The Karst topography in Guilin is one of the largest in the world and thanks to the receding water from hundreds of millions of years ago, the gulf in Guilin bared hills made from limestone and dolomite rocks. As the hills protruded in the newly revealed landscape, rain, wind, and countless rivers develop the unique contours of the hills and the magnificent structures in the caves. All of these took 70 million years for nature to pull off.

As acidic water slowly eats the bedrock by flowing to the fractures on the ground, these cracks became wider and allow more water to pass through them accelerating the formation of underground drainage creating caves and underground rivers. The Guilin Karst landscape is a classic example of a large-scale bedrock dissolution process, dissolving more bedrock than it eventually left out. This made the towering Karst hills possible.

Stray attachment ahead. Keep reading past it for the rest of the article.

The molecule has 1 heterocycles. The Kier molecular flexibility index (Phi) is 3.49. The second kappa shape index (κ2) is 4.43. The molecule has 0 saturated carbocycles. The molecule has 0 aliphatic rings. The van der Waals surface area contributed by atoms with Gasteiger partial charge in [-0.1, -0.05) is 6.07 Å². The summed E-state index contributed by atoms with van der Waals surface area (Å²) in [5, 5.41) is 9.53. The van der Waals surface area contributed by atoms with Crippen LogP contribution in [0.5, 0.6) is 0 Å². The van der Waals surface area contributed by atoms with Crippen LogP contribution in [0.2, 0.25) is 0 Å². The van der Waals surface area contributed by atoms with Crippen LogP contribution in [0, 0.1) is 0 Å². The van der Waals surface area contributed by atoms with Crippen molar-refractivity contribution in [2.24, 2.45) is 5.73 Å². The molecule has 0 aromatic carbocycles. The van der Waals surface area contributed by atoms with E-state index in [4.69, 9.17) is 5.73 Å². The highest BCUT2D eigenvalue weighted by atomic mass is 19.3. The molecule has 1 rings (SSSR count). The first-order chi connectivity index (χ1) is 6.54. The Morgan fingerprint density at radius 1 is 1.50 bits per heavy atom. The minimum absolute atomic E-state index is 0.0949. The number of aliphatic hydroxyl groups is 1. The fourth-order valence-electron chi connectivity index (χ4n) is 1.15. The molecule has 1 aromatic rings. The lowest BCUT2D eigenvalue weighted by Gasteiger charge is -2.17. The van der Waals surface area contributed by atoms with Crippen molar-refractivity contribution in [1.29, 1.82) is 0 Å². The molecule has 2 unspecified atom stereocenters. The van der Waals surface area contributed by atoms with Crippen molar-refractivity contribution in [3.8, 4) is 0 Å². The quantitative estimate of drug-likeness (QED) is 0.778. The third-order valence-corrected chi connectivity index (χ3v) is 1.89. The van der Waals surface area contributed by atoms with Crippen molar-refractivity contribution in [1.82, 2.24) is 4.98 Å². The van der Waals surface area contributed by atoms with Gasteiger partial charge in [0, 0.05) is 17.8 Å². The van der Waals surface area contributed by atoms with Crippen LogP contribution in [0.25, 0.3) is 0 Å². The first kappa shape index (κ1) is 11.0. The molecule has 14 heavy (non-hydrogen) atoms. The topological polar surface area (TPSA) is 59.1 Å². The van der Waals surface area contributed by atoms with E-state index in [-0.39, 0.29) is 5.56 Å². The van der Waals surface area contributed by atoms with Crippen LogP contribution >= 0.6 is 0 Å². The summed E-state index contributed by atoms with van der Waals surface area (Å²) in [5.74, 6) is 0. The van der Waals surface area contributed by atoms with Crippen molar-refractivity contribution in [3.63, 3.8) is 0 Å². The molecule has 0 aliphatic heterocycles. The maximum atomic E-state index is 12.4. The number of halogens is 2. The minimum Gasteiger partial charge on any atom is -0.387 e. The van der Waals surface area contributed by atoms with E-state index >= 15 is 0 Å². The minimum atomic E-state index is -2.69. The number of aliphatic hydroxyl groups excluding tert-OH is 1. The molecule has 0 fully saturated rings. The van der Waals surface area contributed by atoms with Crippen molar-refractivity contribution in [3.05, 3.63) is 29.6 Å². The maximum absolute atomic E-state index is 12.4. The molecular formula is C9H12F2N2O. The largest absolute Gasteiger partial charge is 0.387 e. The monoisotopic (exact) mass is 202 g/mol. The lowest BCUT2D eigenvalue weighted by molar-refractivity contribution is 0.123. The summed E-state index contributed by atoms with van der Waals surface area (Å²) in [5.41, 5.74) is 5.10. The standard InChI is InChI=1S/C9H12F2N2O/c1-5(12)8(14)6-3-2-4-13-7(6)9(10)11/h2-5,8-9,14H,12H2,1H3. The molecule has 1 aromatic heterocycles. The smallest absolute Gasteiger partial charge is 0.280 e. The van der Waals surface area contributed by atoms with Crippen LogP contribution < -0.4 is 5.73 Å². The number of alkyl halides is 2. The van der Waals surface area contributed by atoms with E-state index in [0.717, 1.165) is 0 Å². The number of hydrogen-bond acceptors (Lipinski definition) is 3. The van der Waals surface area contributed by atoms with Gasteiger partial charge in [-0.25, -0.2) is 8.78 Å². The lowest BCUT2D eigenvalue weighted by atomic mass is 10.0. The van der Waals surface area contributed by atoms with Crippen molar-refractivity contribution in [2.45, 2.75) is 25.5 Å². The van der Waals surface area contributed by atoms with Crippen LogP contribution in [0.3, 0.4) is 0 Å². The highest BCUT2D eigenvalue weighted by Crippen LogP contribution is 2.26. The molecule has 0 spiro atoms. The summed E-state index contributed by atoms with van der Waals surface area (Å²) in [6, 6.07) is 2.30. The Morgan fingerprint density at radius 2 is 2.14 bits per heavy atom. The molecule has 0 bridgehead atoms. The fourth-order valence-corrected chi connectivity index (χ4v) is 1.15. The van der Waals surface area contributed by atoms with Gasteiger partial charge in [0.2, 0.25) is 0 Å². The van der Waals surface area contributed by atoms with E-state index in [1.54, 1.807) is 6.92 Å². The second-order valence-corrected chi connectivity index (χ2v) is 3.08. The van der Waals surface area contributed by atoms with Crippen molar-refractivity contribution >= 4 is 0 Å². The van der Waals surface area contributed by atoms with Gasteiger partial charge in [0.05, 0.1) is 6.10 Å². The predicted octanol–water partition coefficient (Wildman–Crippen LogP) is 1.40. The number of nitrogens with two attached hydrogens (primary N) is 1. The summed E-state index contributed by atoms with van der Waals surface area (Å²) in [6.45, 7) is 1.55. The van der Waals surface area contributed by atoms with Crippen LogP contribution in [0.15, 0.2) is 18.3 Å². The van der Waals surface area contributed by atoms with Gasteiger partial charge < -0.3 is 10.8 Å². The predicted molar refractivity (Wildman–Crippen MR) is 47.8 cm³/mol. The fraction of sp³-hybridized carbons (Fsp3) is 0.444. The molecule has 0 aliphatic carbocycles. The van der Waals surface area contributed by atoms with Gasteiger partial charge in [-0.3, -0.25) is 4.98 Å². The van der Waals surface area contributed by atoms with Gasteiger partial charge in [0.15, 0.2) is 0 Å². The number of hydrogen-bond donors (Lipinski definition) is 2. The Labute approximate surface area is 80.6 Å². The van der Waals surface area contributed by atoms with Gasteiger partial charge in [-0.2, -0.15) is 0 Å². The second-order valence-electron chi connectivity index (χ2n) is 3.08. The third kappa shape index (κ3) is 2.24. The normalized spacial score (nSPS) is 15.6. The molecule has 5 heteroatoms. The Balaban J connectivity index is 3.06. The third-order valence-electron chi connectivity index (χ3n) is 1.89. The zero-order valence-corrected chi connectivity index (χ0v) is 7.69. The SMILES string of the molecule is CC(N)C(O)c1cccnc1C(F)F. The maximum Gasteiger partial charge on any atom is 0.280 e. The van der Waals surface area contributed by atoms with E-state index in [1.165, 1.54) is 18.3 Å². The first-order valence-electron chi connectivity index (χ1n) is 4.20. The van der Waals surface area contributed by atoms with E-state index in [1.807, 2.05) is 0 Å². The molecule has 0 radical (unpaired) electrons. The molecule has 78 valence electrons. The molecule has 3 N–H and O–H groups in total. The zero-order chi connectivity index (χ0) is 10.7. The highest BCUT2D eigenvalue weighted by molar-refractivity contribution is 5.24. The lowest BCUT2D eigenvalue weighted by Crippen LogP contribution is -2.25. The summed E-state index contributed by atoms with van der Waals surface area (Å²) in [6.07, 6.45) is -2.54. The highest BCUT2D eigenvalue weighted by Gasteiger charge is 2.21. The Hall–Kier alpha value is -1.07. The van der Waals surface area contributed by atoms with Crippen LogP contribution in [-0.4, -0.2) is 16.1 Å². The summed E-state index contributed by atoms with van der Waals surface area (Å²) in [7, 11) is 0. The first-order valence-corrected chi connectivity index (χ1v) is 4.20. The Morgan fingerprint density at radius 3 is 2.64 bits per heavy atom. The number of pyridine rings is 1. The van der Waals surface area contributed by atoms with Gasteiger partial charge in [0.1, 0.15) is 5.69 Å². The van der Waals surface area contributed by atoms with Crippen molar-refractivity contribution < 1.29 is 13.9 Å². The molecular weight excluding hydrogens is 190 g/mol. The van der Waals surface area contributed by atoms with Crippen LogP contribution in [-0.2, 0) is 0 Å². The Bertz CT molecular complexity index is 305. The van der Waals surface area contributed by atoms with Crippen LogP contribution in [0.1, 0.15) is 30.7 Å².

In fact, the sharp, slender slopes made the Guilin site very unique from other Karst landscapes of the world. This explains the extensive underground structures – a lot of water was channeled from the hills to the ground creating enormous cave complexes. The scale of the hills and the huge number of interconnected caves and rivers made this area a wonderful place to just be amazed at the natural sites on your every turn.

According to the Internet